Almond Tree Pruning

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How to prune Almond Trees

As it happens in most fruit trees, we prune (or “train”) young almond trees during their first or second year in order to determine their shape (crown skeleton). The shape is very important and can affect production quantity, quality and ease of harvesting or other farming activities. On the other hand, we prune mature almond trees in order to maintain their shape and open up the inner part of the tree, so that aeration and sunlight penetration will be improved. We also prune mature almond trees in order to remove broken, weak or diseased branches, and of course get rid of old wood, water sprouts or suckers. All the previous operations promote fruit production in the long term. The frequency of mature tree pruning ranges from once a year to once every two years.

The most suitable shape of almond crown is vase. Vase is consisted of 3-4 main branches, which are formed at a height of 28-31 inches (70-80 cm) above the ground and have 50 to 60 degrees angle with the trunk, so that mechanical harvesting will be facilitated. Each branch has two secondary branches. The first is formed at a distance of 16 inches (40 cm) from the base and the second at a distance of 24-31 inches (60-80 cm) and at the opposite direction to the first. In general, the tree crown configuration must be completed in the minimum possible time and with minor operations.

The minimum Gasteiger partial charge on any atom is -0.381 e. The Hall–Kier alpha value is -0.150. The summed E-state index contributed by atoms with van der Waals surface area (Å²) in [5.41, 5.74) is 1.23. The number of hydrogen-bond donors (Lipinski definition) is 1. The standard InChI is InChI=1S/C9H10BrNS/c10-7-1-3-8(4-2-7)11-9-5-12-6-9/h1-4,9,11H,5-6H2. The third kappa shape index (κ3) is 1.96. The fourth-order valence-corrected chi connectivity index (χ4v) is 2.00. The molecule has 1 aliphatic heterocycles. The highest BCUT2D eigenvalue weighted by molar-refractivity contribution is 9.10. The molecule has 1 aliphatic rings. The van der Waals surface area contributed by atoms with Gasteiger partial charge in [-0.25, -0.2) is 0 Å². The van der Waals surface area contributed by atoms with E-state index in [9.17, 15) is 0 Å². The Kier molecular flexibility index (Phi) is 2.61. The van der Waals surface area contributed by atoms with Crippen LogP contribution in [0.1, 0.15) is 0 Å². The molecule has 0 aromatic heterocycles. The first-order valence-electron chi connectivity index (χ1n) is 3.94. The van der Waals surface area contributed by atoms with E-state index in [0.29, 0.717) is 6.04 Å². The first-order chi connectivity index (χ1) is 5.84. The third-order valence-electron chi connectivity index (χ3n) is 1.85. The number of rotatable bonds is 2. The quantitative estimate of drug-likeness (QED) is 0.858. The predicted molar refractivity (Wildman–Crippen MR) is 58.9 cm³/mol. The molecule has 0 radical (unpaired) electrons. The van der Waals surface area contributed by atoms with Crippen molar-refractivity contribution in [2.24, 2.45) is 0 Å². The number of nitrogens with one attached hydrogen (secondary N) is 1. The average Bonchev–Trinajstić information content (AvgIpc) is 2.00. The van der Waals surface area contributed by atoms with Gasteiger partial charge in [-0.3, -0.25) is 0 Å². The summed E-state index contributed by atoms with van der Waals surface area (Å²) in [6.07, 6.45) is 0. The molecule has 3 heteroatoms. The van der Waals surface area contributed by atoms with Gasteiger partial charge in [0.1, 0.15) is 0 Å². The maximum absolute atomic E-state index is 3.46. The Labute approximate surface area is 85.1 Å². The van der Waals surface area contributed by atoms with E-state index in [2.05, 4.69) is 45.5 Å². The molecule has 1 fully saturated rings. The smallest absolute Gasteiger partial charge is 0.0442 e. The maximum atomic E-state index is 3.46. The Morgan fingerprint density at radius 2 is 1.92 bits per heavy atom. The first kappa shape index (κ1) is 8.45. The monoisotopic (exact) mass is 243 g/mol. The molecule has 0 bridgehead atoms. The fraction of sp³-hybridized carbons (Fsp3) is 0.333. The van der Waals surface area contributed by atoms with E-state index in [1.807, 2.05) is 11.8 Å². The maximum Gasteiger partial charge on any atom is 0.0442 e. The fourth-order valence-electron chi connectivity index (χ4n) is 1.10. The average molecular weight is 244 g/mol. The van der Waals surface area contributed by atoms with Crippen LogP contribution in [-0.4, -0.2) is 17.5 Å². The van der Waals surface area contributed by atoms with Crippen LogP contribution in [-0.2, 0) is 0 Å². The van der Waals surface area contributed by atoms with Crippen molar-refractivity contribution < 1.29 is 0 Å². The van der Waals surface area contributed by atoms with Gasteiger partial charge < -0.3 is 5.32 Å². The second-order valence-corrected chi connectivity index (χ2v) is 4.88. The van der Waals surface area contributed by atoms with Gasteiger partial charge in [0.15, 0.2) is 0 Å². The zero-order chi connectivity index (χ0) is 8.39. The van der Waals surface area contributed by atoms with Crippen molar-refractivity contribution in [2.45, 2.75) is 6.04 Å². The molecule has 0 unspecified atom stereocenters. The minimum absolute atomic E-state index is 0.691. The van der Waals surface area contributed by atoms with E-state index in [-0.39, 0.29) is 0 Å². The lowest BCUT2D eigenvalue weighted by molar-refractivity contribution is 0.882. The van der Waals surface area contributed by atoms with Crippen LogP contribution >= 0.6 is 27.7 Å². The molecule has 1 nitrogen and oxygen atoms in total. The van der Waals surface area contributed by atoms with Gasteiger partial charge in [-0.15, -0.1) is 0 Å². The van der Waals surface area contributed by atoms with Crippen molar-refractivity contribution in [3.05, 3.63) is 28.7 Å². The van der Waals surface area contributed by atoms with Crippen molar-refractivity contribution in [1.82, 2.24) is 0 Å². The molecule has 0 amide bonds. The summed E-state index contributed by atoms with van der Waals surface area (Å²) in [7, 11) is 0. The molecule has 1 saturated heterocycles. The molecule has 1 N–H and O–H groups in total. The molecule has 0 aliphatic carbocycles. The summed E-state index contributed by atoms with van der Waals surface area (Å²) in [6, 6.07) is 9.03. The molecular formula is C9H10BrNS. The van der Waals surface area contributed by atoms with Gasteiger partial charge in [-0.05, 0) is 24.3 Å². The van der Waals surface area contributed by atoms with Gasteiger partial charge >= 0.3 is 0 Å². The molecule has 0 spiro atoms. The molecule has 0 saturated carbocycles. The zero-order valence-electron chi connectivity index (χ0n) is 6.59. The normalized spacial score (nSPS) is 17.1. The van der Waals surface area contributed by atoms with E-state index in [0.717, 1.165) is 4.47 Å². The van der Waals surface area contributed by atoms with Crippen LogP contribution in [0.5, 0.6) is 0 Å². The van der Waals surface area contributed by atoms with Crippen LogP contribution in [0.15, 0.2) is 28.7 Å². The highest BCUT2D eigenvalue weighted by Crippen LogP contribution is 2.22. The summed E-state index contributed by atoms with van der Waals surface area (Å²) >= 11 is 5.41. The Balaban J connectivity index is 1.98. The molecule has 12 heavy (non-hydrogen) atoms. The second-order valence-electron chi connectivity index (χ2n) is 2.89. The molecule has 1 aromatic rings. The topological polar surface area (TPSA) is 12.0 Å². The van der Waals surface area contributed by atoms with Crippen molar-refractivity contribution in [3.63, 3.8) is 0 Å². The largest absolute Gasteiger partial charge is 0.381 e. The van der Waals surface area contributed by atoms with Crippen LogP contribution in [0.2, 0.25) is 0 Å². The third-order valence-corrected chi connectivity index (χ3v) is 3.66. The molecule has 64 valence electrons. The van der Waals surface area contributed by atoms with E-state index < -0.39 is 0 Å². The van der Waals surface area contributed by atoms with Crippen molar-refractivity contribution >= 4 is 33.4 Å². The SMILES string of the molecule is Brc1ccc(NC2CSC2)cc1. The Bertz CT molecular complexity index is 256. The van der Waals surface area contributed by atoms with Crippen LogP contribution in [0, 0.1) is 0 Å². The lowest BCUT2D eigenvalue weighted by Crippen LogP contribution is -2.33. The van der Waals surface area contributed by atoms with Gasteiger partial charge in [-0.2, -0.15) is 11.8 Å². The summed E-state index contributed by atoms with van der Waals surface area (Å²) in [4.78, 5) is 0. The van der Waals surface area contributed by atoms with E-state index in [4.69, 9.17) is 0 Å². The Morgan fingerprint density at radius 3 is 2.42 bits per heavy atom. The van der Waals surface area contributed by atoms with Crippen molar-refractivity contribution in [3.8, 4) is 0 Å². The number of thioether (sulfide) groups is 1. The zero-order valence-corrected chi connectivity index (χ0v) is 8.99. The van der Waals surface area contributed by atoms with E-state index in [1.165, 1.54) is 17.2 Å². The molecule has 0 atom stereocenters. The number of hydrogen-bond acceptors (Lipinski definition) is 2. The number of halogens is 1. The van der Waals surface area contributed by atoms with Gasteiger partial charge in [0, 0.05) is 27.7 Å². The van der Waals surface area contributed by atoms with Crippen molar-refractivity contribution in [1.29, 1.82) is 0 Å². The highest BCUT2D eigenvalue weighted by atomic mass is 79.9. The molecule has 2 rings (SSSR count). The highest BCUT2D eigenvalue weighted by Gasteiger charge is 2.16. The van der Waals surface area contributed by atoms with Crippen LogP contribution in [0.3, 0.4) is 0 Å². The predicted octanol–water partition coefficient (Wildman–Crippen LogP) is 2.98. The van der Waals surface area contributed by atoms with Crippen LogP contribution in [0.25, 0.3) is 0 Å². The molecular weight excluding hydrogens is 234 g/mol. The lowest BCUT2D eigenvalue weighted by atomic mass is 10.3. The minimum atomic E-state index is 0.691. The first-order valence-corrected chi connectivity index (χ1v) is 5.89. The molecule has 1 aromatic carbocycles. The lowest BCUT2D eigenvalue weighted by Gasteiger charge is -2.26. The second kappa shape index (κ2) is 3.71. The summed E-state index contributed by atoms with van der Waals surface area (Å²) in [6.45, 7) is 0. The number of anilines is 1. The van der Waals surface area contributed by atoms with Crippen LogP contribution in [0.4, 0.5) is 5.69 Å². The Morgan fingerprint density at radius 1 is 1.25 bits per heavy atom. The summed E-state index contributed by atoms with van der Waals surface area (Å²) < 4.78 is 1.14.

The almond tree usually comes into light fruition much sooner than other trees do. If the tree crown is properly determined from the beginning, the tree will continue to increase in size and give greater production every year for many years. The almond tree bears fruit in shoots that have a productive life of about 3-4 years. Consequently, pruning should aim at renewing the fruitful wood and the formation of new fruitful branches to replace those who have ceased to be productive. As a rule of thumb, 20% of the canopy should be pruned back each year in order to allow new wood to grow. Our aim is to have at any time numerous 1 year old shoots of 14-20 inches (35-52 cm), as these shoots will produce nuts for the next 4 years.

Old and weak trees, lacking vigorous vegetation, can usually be strengthened after excessive pruning. However, if the pruning is severe, there will be an increase in growth of water sprouts on the following year. In general, water sprouts should be removed, because they often shade the fruit bearing parts of the tree, which results in lower production.

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1. Almond Tree Facts

2. How to grow Almond tree from nuts

3. Starting an Almond Orchard

4. Almond Tree Climate Requirements

5. Almond Tree Soil Requirements and Preparation

6. Almond Tree Propagation

7. Almond Tree Pollination

8. Planting Almond Trees

9. Pruning Almond Trees

10. Almond Tree Water Requirements

11. Almond Tree Fertilizer Requirements

12. Almond Tree Harvest & Yields

13. Almond Tree Pests and Diseases

14. Q&As Almond Tree

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